Photo by Dawn Schaefer

Fall Arts

Dusting the Crust Off ‘The Crucible’

A conversation with ACT’s John Langs on whether old dramas should keep getting restaged in Seattle.

What makes a performance revolutionary? I ponder this as a journalist and community organizer daily, committed to the idea of theater’s potential as a tool of resistance. Scanning upcoming season announcements in the Seattle theater scene, I come across numerous productions of plays from the traditional, white, crusty theater canon. The framing for these are all very similar—though classics, they are “revolutionary” and “timely to the political climate.” Why are these plays being chosen over contemporary works? Are theater companies restaging these works primarily to bring in revenue, and if so, how can we as a community restructure the economics of the theater scene to support contemporary artists and work?

These questions are fueled by conversations over the past few months with actors, directors, designers, and audience members. With all this in mind, I sat down with John Langs, artistic director of ACT and director of the company’s upcoming The Crucible, to hear his justification.

Why did you choose to restage The Crucible? What speaks to you in the play? I chose The Crucible because of where we are now in our national political discourse. I woke up on a Sunday morning. I was watching a chat show. I heard Newt Gingrich say that we should reopen the House Un-American Activities Committee [HUAC, which was the context in which Arthur Miller was writing The Crucible. It was a presidential order to start investigating communists. I thought it came out of, and generated, a kind of paranoia that really started people turning on each other. I can feel with this ban on Muslims and the idea of pitting “alt-right” against “alt-left,” there is this reflective moment that The Crucible speaks directly to. I felt like this is the time to bring that play back and do it in a way that speaks as directly to our time as we can.

Why did you choose this play as a form of resistance, versus a more contemporary play that addresses a current social movement, for example, or a play by a contemporary playwright? We [at ACT] are doing contemporary playwrights all the time, but there is a certain moment, I feel like, when revisiting one of these plays gives you a gaze on how history repeats itself, and to see this play again is to say “We are still dealing with these same issues,” and there is a power to that… . I think it is a play that speaks effectively to universal themes.

I worry that the term “universal” can flip an experience that may be very specific to gender, class, and race, and make whiteness the universal. I think the way that I’m using the term is … [that] there is something for everyone to connect with. One audience member is going to take away something very different than another audience member, depending on where their empathy lies, and who they see themselves in on the stage. So that to me feels like a definition of universality.

For a lot of folks this current political moment is no surprise—folks who struggle day in and day out to live and survive in this country. I’m wondering if your framing around the play is more directed toward a white liberal audience that wasn’t aware of this continuous struggle, and just coming into a political awareness? People that don’t know that history repeats itself or aren’t aware of the history of constant systemic, institutional, structural violence within a U.S. context? I hope not. I hope it is richer than that. It’s my intention to make it so. I’ve gone out of my way to really choose this cast because they are people who have something to say about the world. We’re adding some of the annotated script of Arthur Miller when he talks about how this play fits in the 1950s, and I’m asking the actors to come up with some text about how they respond to it now, and in the cartilage of this play … We’re meeting our cast as explorers, and the central question is: Why is it relevant right now? Our entire process is about making connections to the world that we live in now, and trying to pull down the barriers between those people who are sitting in the seats in 2017 and the actors onstage.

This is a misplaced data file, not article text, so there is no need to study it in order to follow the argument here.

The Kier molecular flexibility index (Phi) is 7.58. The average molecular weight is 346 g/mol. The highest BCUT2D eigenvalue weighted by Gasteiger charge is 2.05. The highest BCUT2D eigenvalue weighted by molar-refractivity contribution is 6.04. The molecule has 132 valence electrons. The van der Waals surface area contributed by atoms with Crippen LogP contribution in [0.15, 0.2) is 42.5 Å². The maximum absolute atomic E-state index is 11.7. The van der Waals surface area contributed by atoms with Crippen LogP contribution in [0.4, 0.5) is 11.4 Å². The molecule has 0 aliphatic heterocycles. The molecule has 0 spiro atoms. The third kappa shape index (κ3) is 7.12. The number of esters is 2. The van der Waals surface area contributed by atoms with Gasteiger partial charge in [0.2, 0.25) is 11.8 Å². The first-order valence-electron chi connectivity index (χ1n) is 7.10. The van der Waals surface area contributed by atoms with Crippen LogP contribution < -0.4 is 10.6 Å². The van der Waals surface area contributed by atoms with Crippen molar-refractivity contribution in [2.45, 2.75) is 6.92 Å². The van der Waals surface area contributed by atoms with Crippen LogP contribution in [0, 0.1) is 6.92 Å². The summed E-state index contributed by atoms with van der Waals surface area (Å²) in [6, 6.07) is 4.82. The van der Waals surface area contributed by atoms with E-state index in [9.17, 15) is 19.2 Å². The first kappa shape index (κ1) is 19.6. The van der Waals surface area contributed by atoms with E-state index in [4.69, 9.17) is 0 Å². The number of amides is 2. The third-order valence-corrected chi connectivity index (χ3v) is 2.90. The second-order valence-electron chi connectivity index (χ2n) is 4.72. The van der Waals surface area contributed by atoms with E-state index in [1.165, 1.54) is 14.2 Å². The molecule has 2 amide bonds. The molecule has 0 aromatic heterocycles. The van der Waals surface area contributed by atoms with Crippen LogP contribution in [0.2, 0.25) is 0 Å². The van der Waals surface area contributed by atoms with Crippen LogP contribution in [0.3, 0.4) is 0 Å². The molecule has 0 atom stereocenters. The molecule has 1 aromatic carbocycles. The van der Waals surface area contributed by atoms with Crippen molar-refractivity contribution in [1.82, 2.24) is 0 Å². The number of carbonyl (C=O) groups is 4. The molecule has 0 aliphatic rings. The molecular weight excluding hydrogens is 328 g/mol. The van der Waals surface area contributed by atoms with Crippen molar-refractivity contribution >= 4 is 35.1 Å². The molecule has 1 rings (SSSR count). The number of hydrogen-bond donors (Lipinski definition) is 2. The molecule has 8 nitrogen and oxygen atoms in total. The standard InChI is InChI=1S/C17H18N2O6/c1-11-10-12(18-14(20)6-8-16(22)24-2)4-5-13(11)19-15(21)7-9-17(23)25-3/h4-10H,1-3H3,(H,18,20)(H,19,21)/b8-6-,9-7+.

Do you think it would be more effective to do a play where you are not having to constantly ask “Why is this relevant now?” I think you have to ask that with every play. Even in a contemporary play … every day in rehearsal. I don’t see this play as different than any play in that way. In terms of that question: Why now? Why do this play now?

Do you all at ACT feel like you need to stage a classic play in order to bring in the revenue needed to sustain the theater? Oh sure, I think it helps. I think doing a name that people are familiar with is always helpful.

Do you think there’s a way for theaters in Seattle to not have to rely on classic works to sustain themselves economically? Yes. I hope so. I hope that there is a way, but I also value the classics. I value the writing from the past, I think it has things to teach us. We search for cutting-edge, contemporary work all year to put on the mainstage, and it’s all a balance for me when I think about a season.

Do you think that there is such thing as a politically neutral play? No. When an actor stands up in front of a room full of people and tries to tell the truth about anything, it is political. I just feel like theater is a political act, and it is thrilling that way … Theater is a catalyst for change, and a place for conversation.

The Crucible, ACT, 700 Union St., acttheatre.org. $20–$70. All ages. Runs Oct. 13–Nov. 12.

stage@seattleweekly.com

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